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10 March 2020
Over the past few years, racism in football has seemingly risen and has become very notable. Many sporting figures including Marcus Rashford, Paul Pogba, Romelu Lukaku, Tammy Abraham, Fred and Jadon Sancho have been racially abused. This racial abuse was often because of the colour of their skin but has often been triggered by the players playing badly in matches. This abuse has been at football matches and also on social media; the abuse could be seen as bullying – people shouting racist slurs is verbal bullying and across social media is cyber bullying.
This form of abuse isn’t just on the professional level. Three years ago, Morgan-Gibbs White was called a “monkey” at the U17s world cup. This racial abuse however hasn’t just recently started because throughout football’s history racial abuse has been happening. As Raheem Sterling said in an interview after a Champions League match he doesn’t think that he can make a difference because this racial abuse has gone on “before I was born”. According to Emeric Hudault “hooliganism has been part of sport for ever and most often is linked to right extremism.” This demonstrates that this “hooliganism” is deep-seated in the supporters’ mentality and this fires the supporters to racially bully these players on the pitch, from the stands and on social media.
Wolves have stepped up to racism and have set policies in place to secure a there is no “hooliganism” at the Molineux. Nuno the Head Coach of Wolverhampton Wanderers states, “There is no place in life or football for racism”, showing that it isn’t just the players who believe football should not have racism. Morgan-Gibbs White adds: “With more awareness, the more it should die down. It’s not fair to judge people on the colour of their skin. We’re here to play football and not get verbally abused.” Wolves have also supported campaigns such as “No room for racism” and “Show racism the red card”.
Emeric adds that, “Nowadays it seems that any spectator can now take part in abusing players” and “The key message in this motto is one of determination. The Premier League, the clubs and the players do not want to let the show they produce be misappropriated by minorities to broadcast messages of hatred or violence.”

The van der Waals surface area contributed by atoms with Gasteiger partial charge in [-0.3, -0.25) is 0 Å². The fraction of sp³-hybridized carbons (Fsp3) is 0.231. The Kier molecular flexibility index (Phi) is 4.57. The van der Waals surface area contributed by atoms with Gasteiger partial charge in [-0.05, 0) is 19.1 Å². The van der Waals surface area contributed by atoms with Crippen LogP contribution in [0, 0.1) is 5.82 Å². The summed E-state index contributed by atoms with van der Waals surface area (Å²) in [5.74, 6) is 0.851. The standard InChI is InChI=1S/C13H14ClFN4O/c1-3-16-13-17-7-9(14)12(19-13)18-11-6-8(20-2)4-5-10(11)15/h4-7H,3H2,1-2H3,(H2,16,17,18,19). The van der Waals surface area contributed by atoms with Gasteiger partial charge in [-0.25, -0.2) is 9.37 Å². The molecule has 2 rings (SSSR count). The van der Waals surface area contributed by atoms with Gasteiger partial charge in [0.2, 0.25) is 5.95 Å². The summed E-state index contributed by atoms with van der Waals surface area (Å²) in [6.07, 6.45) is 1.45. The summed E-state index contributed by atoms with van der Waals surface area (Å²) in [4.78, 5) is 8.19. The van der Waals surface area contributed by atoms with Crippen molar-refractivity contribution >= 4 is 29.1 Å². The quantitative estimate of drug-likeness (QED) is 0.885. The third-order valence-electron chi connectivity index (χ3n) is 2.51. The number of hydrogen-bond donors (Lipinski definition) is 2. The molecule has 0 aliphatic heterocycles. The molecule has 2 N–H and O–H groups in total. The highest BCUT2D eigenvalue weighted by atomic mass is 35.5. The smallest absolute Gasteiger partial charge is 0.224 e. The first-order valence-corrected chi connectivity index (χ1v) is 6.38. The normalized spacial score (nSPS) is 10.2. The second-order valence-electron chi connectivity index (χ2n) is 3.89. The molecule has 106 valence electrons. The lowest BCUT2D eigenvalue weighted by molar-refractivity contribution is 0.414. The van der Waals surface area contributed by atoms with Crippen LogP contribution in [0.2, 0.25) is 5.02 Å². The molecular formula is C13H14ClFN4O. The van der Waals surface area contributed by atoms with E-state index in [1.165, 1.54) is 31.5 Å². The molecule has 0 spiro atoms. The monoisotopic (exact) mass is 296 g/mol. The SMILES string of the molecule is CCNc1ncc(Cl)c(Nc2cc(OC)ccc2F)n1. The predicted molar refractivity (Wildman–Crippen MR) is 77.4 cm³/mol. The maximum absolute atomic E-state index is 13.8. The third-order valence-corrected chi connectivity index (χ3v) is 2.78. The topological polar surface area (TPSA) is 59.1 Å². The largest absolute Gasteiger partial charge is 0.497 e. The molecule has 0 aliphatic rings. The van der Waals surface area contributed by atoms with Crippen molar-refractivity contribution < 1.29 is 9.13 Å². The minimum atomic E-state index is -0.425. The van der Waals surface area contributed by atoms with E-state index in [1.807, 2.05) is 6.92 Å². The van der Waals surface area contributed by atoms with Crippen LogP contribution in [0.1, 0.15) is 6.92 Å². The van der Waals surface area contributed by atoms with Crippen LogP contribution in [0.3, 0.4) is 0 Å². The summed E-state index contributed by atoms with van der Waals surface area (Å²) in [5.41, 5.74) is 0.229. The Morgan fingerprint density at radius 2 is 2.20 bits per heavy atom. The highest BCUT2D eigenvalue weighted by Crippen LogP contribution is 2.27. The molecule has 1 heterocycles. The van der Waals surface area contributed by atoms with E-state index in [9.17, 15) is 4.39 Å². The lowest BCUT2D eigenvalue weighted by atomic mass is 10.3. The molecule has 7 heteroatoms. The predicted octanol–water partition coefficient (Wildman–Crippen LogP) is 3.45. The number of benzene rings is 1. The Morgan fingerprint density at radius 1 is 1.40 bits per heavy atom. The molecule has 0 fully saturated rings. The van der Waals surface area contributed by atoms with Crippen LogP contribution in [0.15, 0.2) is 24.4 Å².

VAR has changed the game we know but it has helped us catch racial abuse, “Technology allows us to observe the facts.”
In the last year, racism at football stadiums has risen by 43%, however shocking this figure is it still demonstrates that these campaigns do not seem to be working as quickly as people would have wanted them to. This racial abuse has been going up recently but has been in the world for a long time – this is backed up by Eric Cantona kicking the fan over 25 years ago. “when I kicked the hooligan.” This evidence of racism in the past shows that there hasn’t been enough action in the past to help “Kickout” racism in football. It seems as if it is too little, too late and that if action had been taken years ago then we wouldn’t be in this situation now where every single game some form of racial abuse happens to one of the players. An example of this is the racial abuse black English players faced when they played Bulgaria in Bulgaria. Many Bulgarian fans did the Nazi salute and shouted racist slurs at the English players. The game was stopped twice and became a real interruption.
Racism in football is a real problem and provides many interruptions to the game that the players came to play and most of the fans came to watch. In the past racism has been a problem but no action has been taken to help stop this behaviour until now with many initiatives been taken by many different clubs including Wolves with the “No room for racism” and “give racism the red card” campaigns. However much good these campaigns have been, there has been a rise in racial abuse with these initiatives possibly not working as quickly as they might want. This racial behaviour that has come from a small minority of fans does ruin the fun of football for the majority and breaks up the game of football.
Reported by Alex P and Mungo L